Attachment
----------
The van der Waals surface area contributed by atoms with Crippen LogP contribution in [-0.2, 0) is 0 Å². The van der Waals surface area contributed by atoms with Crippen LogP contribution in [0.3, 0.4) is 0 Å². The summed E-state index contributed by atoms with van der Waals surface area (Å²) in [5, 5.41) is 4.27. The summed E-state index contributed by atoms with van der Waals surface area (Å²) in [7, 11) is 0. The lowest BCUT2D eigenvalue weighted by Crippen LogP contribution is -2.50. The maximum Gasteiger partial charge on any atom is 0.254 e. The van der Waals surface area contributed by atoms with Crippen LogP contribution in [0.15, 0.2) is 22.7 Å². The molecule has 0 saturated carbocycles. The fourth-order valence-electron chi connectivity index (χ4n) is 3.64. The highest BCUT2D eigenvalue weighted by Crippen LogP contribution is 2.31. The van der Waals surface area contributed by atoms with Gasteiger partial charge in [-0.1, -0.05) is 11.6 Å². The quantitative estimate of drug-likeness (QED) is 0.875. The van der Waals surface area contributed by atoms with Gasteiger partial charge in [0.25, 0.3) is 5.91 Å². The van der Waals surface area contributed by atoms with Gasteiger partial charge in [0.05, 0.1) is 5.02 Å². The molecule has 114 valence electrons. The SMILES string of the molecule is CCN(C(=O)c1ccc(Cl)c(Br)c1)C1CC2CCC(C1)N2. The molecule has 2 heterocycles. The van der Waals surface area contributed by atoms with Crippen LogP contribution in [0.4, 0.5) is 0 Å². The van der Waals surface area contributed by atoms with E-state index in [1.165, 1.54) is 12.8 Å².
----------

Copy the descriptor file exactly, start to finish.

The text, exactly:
The van der Waals surface area contributed by atoms with Crippen LogP contribution in [-0.2, 0) is 0 Å². The van der Waals surface area contributed by atoms with Crippen LogP contribution in [0.3, 0.4) is 0 Å². The summed E-state index contributed by atoms with van der Waals surface area (Å²) in [5, 5.41) is 4.27. The summed E-state index contributed by atoms with van der Waals surface area (Å²) in [7, 11) is 0. The lowest BCUT2D eigenvalue weighted by Crippen LogP contribution is -2.50. The maximum Gasteiger partial charge on any atom is 0.254 e. The van der Waals surface area contributed by atoms with Crippen LogP contribution in [0.15, 0.2) is 22.7 Å². The molecule has 0 saturated carbocycles. The fourth-order valence-electron chi connectivity index (χ4n) is 3.64. The highest BCUT2D eigenvalue weighted by Crippen LogP contribution is 2.31. The van der Waals surface area contributed by atoms with Gasteiger partial charge in [-0.1, -0.05) is 11.6 Å². The quantitative estimate of drug-likeness (QED) is 0.875. The van der Waals surface area contributed by atoms with Gasteiger partial charge in [0.25, 0.3) is 5.91 Å². The van der Waals surface area contributed by atoms with Gasteiger partial charge in [0.05, 0.1) is 5.02 Å². The molecule has 114 valence electrons. The SMILES string of the molecule is CCN(C(=O)c1ccc(Cl)c(Br)c1)C1CC2CCC(C1)N2. The molecule has 2 heterocycles. The van der Waals surface area contributed by atoms with Crippen LogP contribution in [0.4, 0.5) is 0 Å². The van der Waals surface area contributed by atoms with E-state index in [1.165, 1.54) is 12.8 Å².